US7492130B2 - Power processing unit and related method for regulating a voltage despite voltage fluctuations across an energy storage device - Google Patents

Power processing unit and related method for regulating a voltage despite voltage fluctuations across an energy storage device Download PDF

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US7492130B2
US7492130B2 US11/853,664 US85366407A US7492130B2 US 7492130 B2 US7492130 B2 US 7492130B2 US 85366407 A US85366407 A US 85366407A US 7492130 B2 US7492130 B2 US 7492130B2
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coupled
output
switch
voltage
processing unit
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US20080018308A1 (en
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Zaher Daboussi
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Webasto Charging Systems Inc
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Aerovironment Inc
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    • HELECTRICITY
    • H02GENERATION; CONVERSION OR DISTRIBUTION OF ELECTRIC POWER
    • H02JCIRCUIT ARRANGEMENTS OR SYSTEMS FOR SUPPLYING OR DISTRIBUTING ELECTRIC POWER; SYSTEMS FOR STORING ELECTRIC ENERGY
    • H02J7/00Circuit arrangements for charging or depolarising batteries or for supplying loads from batteries
    • H02J7/0013Circuit arrangements for charging or depolarising batteries or for supplying loads from batteries for charging several batteries simultaneously or sequentially
    • H02J7/0014Circuits for equalisation of charge between batteries
    • H02J7/0016Circuits for equalisation of charge between batteries using shunting, discharge or bypass circuits
    • HELECTRICITY
    • H02GENERATION; CONVERSION OR DISTRIBUTION OF ELECTRIC POWER
    • H02MAPPARATUS FOR CONVERSION BETWEEN AC AND AC, BETWEEN AC AND DC, OR BETWEEN DC AND DC, AND FOR USE WITH MAINS OR SIMILAR POWER SUPPLY SYSTEMS; CONVERSION OF DC OR AC INPUT POWER INTO SURGE OUTPUT POWER; CONTROL OR REGULATION THEREOF
    • H02M3/00Conversion of dc power input into dc power output
    • H02M3/02Conversion of dc power input into dc power output without intermediate conversion into ac
    • H02M3/04Conversion of dc power input into dc power output without intermediate conversion into ac by static converters
    • H02M3/10Conversion of dc power input into dc power output without intermediate conversion into ac by static converters using discharge tubes with control electrode or semiconductor devices with control electrode
    • H02M3/145Conversion of dc power input into dc power output without intermediate conversion into ac by static converters using discharge tubes with control electrode or semiconductor devices with control electrode using devices of a triode or transistor type requiring continuous application of a control signal
    • H02M3/155Conversion of dc power input into dc power output without intermediate conversion into ac by static converters using discharge tubes with control electrode or semiconductor devices with control electrode using devices of a triode or transistor type requiring continuous application of a control signal using semiconductor devices only
    • H02M3/156Conversion of dc power input into dc power output without intermediate conversion into ac by static converters using discharge tubes with control electrode or semiconductor devices with control electrode using devices of a triode or transistor type requiring continuous application of a control signal using semiconductor devices only with automatic control of output voltage or current, e.g. switching regulators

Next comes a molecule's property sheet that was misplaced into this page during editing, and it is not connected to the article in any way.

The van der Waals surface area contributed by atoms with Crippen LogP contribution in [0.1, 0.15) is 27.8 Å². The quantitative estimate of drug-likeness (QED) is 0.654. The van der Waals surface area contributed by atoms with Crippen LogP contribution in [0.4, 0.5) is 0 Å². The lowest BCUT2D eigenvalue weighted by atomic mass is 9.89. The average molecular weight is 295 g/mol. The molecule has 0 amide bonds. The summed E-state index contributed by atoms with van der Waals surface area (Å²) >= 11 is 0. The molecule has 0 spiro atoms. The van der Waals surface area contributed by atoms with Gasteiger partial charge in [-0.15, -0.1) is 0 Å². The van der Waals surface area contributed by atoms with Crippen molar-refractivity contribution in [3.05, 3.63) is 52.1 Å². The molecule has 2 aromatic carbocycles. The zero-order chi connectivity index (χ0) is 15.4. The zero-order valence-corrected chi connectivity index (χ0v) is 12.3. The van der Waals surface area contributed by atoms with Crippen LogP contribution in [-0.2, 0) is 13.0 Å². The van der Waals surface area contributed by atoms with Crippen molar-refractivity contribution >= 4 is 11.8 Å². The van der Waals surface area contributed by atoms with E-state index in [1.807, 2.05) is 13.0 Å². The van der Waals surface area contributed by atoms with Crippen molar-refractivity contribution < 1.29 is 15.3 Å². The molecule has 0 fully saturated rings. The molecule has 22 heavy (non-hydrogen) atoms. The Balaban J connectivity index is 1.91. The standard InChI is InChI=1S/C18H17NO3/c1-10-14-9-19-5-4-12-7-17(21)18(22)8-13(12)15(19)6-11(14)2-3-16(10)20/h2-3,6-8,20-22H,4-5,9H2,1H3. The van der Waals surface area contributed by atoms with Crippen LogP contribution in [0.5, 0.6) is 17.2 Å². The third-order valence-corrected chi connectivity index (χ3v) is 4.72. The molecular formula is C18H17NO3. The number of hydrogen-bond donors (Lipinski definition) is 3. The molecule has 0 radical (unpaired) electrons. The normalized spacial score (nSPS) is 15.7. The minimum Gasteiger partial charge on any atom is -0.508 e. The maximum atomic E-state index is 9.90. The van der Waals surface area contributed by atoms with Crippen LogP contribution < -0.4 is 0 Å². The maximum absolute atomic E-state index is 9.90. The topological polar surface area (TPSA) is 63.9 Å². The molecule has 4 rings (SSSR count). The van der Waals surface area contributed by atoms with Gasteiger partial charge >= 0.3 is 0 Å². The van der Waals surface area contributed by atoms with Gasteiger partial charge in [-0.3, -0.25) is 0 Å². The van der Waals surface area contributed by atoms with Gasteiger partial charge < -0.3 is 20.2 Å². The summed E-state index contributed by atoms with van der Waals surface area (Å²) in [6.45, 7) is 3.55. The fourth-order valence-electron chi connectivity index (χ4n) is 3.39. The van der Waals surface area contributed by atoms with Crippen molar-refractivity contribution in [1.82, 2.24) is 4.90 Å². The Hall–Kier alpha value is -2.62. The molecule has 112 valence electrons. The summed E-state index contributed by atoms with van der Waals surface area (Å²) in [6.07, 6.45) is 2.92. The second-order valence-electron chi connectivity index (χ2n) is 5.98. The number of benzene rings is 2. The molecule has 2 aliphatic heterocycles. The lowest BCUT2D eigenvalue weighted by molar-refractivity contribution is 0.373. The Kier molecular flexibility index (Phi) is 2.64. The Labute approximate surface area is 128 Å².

• H02M3/158Conversion of dc power input into dc power output without intermediate conversion into ac by static converters using discharge tubes with control electrode or semiconductor devices with control electrode using devices of a triode or transistor type requiring continuous application of a control signal using semiconductor devices only with automatic control of output voltage or current, e.g. switching regulators including plural semiconductor devices as final control devices for a single load
    • H02M3/1582Buck-boost converters
    • HELECTRICITY
    • H02GENERATION; CONVERSION OR DISTRIBUTION OF ELECTRIC POWER
    • H02JCIRCUIT ARRANGEMENTS OR SYSTEMS FOR SUPPLYING OR DISTRIBUTING ELECTRIC POWER; SYSTEMS FOR STORING ELECTRIC ENERGY
    • H02J7/00Circuit arrangements for charging or depolarising batteries or for supplying loads from batteries
    • H02J7/34Parallel operation in networks using both storage and other dc sources, e.g. providing buffering
    • H02J7/345Parallel operation in networks using both storage and other dc sources, e.g. providing buffering using capacitors as storage or buffering devices

Abstract

An apparatus including an energy storage device and a power processing unit that is coupled to the energy storage device. The energy storage device is configured to deliver electrical energy to a load. The energy storage device also is configured to receive electrical energy from a source. The power processing unit is configured to control a fluctuation in voltage across the energy storage device while electrical energy is received by the energy storage device, or while electrical energy is delivered from the energy storage device to the load.

Description

CROSS-REFERENCE TO RELATED APPLICATIONS

This is a division of pending Application No. 11/098,778, filed Apr. 4, 2005.

BACKGROUND OF THE INVENTION

1. Field of the Invention

The invention relates generally to the field of energy storage. More specifically, the invention relates to an energy storage apparatus for storing electrical energy.

2. Description of the Related Art

Recently, ultracapacitors have become popular for the storage of electrical energy, because ultracapacitors can provide high levels of capacitance, e.g., 3,000 farads (“F”), with high output current, e.g., 500 Amperes. These high levels of capacitance are facilitated by the small spacing between the electrodes of the ultracapacitor, which can be less than a few nanometers.